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Walt Disney's Donald Duck: Lost in the Andes


The first volume in this great new series focusing on Carl Barks, who was behind some of the best comic books of the '40s and '50s, includes his classic Peruvian adventure tale that inspired both George Lucas and Steven Spielberg. There are lots of other stories here too, all featuring Donald Duck, who spars with his nephews, other ducks, and a Christmas villain. An essential collection.


Professor Layton and the Last Specter


The best puzzle-game series ever returns for its fourth adventure for the Nintendo DS, this time chronicling the top hat-wearing professor's very first mystery. There are tons of puzzles to solve within the story -- some easy, some nerve-rackingly hard. There's also a bonus role-playing game. And like the other Layton games, you can download new weekly puzzles to keep your brain aching all year long.



(Cheezy Flicks)

The two movies on this collection aren't very shocking, unless “shockingly bad” is what they had in mind. Both of them are directed by William Beaudine, who had been making crappy movies since the silent days. These two – Billy the Kid vs. Dracula and Jesse James Meets Frankenstein's Daughter – came at the end of his career. Despite their many, many flaws, they're still a lot of fun.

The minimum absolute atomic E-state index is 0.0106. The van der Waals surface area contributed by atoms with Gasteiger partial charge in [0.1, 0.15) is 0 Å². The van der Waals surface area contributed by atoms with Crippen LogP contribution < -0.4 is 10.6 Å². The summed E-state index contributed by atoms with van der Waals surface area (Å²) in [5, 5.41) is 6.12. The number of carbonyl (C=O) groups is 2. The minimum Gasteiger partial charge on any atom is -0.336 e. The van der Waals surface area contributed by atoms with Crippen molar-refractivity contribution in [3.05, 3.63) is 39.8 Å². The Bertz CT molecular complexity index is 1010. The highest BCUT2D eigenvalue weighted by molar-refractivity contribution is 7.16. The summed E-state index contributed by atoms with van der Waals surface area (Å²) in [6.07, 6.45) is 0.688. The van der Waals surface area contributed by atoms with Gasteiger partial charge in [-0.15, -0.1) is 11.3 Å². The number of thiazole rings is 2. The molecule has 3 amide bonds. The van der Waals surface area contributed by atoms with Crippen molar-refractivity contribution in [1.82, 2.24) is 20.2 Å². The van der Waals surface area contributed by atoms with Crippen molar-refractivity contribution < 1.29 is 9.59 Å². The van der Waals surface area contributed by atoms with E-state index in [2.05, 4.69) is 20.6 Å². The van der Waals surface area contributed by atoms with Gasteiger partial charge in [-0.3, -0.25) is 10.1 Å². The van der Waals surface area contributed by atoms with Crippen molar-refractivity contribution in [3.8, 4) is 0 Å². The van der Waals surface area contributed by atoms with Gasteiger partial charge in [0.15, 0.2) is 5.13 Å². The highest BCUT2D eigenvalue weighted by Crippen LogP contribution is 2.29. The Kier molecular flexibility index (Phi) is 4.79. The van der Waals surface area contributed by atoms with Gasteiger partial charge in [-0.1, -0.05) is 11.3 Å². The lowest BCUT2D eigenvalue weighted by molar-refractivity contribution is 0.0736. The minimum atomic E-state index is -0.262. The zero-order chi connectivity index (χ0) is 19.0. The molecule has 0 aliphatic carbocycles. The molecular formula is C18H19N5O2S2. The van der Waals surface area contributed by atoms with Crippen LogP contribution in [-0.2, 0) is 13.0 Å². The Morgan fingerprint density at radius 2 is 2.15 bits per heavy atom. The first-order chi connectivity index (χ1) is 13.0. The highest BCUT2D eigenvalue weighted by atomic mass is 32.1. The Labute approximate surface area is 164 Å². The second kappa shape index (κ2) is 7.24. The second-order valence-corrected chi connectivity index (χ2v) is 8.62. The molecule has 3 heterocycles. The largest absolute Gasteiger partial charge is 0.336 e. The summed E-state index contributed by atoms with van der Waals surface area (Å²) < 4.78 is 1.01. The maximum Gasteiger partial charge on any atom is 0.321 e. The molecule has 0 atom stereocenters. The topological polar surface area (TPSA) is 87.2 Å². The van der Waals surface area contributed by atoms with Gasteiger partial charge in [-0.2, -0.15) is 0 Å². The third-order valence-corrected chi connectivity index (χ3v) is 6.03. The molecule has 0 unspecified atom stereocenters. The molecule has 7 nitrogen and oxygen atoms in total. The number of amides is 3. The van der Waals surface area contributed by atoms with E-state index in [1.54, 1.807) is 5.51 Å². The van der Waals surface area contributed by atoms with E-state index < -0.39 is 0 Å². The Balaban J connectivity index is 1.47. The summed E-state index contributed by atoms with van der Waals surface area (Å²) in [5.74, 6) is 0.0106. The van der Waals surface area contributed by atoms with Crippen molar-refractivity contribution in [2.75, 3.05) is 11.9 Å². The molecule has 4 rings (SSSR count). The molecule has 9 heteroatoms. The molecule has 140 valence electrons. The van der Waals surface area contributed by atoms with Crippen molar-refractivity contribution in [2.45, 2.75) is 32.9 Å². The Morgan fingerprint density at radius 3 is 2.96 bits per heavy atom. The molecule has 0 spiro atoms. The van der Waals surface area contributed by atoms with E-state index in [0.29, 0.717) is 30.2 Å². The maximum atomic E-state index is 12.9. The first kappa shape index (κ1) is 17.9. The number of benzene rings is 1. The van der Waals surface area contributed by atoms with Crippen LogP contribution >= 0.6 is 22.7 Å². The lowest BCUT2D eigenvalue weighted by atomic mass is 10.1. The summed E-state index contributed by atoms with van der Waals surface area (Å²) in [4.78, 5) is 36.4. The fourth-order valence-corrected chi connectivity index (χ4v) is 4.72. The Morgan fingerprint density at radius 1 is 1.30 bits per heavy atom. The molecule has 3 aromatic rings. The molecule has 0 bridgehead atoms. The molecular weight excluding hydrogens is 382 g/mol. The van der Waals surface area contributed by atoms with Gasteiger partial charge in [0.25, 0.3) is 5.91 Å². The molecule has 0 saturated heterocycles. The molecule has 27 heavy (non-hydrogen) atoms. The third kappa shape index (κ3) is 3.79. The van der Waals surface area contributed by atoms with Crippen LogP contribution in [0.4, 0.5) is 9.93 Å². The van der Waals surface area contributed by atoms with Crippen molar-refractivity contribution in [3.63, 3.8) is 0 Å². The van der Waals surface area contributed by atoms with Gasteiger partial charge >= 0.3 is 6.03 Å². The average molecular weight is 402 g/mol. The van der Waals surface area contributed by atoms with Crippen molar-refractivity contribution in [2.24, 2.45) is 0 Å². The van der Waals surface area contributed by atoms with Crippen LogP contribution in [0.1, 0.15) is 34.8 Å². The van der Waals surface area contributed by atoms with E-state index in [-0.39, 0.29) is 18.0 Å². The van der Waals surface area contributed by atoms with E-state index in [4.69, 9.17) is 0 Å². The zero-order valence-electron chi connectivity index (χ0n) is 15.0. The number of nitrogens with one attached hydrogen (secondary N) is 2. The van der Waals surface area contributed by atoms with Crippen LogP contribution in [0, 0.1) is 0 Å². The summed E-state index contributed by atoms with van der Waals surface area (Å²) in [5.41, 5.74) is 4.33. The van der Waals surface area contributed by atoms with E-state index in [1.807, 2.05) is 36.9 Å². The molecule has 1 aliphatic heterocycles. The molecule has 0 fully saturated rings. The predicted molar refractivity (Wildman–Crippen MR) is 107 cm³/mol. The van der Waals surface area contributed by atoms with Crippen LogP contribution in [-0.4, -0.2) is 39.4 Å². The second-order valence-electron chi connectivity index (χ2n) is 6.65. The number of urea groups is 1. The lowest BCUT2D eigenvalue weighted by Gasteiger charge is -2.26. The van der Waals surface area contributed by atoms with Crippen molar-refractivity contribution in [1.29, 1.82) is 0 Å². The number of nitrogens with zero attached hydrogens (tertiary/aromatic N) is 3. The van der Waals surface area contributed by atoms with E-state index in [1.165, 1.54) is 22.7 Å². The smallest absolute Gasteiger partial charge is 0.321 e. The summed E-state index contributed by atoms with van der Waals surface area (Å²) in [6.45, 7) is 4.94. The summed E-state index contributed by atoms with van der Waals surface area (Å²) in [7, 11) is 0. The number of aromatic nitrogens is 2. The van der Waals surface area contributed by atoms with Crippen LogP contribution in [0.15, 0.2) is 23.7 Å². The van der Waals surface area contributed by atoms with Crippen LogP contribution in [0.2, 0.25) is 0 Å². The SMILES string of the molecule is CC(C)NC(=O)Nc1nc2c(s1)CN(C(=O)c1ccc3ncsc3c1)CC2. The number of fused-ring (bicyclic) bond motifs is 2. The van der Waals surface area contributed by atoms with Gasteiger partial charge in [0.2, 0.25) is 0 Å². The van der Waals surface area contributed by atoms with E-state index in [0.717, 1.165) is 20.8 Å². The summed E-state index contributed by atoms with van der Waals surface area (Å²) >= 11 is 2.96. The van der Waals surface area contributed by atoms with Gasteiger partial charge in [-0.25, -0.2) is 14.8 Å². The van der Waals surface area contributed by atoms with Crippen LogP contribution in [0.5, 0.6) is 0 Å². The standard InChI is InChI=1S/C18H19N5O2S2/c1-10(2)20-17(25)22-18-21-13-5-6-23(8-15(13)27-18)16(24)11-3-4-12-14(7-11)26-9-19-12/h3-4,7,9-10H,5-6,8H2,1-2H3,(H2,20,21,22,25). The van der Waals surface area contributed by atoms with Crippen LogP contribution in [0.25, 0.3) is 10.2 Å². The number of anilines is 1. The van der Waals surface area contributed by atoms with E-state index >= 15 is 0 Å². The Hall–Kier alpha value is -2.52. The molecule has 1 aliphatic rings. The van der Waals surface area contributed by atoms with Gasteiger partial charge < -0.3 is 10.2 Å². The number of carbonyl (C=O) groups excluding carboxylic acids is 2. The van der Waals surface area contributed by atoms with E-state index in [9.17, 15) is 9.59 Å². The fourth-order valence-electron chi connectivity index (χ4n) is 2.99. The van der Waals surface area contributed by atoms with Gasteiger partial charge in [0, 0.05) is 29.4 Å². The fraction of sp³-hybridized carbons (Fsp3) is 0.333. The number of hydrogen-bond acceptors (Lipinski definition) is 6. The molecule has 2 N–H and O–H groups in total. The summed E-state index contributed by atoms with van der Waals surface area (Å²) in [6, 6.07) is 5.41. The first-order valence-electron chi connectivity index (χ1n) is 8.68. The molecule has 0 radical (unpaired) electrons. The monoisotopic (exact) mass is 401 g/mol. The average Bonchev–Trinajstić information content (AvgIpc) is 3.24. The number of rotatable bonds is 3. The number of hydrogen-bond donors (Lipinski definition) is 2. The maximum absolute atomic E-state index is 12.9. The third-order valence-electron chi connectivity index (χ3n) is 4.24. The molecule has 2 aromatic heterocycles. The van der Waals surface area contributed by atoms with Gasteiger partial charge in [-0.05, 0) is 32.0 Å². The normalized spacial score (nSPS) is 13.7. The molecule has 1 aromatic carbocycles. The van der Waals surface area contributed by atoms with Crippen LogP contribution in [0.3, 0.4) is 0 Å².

Thor & Loki: Blood Brothers

(Shout! Factory)

The big-screen Thor is one of the year's best superhero movies. This animated feature is just as good. It comes from the Marvel Knights Animation series, which has released some cool – and cool-looking – movies over the past few years. This one is based on the graphic novel that digs at the core of the Thunder God's troubled and deadly relationship with his brother. Hammer time!


U2: Achtung Baby – 20th Anniversary Edition


U2's great 1991 album explodes in this six-disc, 72-track box that gathers pretty much everything from the productive sessions that yielded both Achtung Baby and its follow-up Zooropa, which is also included here. There's a bounty of remixes, B-sides, and leftover cuts on this time-sucking behemoth, which may test even the band's most devoted fans by the time they get around to the 12th version of “Even Better Than the Real Thing.”

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